Wednesday, January 9, 2019

Blog Tour Q&A with Jess Montgomery, Author of The Widows

Please join me in welcoming Jess Montgomery to Let Them Read Books! Jess is touring the blogosphere with her debut historical novel, The Widows, and I recently had the chance to ask her some questions about her protagonists and their inspiration and the challenges of bringing their story to life. Read on and enter to win a paperback copy of The Widows!

Kinship, Ohio, 1924: When Lily Ross learns that her husband, Daniel Ross, the town’s widely respected sheriff, is killed while transporting a prisoner, she is devastated and vows to avenge his death.

Hours after his funeral, a stranger appears at her door. Marvena Whitcomb, a coal miner’s widow, is unaware that Daniel has died, and begs to speak with him about her missing daughter.

From miles away but worlds apart, Lily and Marvena’s lives collide as they realize that Daniel was not the man that either of them believed him to be–and that his murder is far more complex than either of them could have imagined.

Inspired by the true story of Ohio’s first female sheriff, this is a powerful debut about two women’s search for justice as they take on the corruption at the heart of their community.

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Hi Jess! Thanks so much for visiting Let Them Read Books!

Your characters are based on Maude Collins, Ohio's first female sheriff, and Mary "Mother" Jones, a famous community organizer. How did you first discover these women and what was it about them that inspired you to write The Widows?

Our younger daughter went to Ohio University in Athens County. I was researching places to visit with her in the area for her birthday and ran across the tourism website for Vinton County, which abuts Athens County to the southwest. Maude Collins was featured on the county’s tourism website, with a few photos and a brief bio of Maude, who was appointed to fill her husband’s role as sheriff when he was killed in the line of duty in 1925, thus becoming Ohio’s true first female sheriff. Maude went on to be elected as the county’s sheriff in her own right in 1926—in a landslide!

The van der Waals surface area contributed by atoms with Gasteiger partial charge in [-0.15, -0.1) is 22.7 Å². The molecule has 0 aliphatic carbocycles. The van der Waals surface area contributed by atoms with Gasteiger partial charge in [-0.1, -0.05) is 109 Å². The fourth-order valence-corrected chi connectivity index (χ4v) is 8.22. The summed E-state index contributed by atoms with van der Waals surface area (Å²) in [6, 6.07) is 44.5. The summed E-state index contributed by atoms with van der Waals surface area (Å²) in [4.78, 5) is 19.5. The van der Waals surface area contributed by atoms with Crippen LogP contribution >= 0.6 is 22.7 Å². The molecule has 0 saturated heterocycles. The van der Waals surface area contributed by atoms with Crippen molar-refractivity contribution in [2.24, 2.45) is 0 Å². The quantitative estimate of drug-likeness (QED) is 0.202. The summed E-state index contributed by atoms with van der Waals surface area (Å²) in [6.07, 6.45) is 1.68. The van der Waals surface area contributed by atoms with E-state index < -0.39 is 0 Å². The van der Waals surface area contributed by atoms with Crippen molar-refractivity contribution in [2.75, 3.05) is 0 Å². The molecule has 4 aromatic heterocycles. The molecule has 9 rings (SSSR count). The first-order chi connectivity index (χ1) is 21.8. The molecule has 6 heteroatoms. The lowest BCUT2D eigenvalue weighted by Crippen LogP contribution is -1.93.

I was immediately inspired by the quiet strength and strong character that I sensed in Maude from both her bio and her photos. As I began writing a novel inspired by her role as sheriff in the 1920s, I realized that my character, Lily Ross, needed another character who would serve as both a foil and an ally. I knew that Lily knew only aspects of her husband Daniel, and I wanted her to discover a more complete understanding of his life—ironically, after his death, while investigating his murder. A rather minor character slowly emerged to fulfill that role—Marvena Whitcomb, who was a childhood friend of Daniel’s. She grew to become Lily’s connection to the coal mining community of the region. I already knew about Mother Jones in general, and then I read about her role in the true-life Battle for Blair Mountain (essentially warning of the dangers of an uprising—and she turned out to be right), which took place in West Virginia in 1921 as coal miners rebelled against the poor wages and unsafe work conditions set by their coal company bosses.

Lily and Marvena would be well aware of this battle and end up wanting to prevent a similar battle from taking place in their region. So I realized I could have the strong spirit of Mother Jones become a part of Marvena’s character.

What led you to creating fictional characters based on these pioneering women rather than writing biographical fiction about them?

One reason is that I am a novelist, not a nonfiction writer. Much has already been written about Mother Jones’s life and work.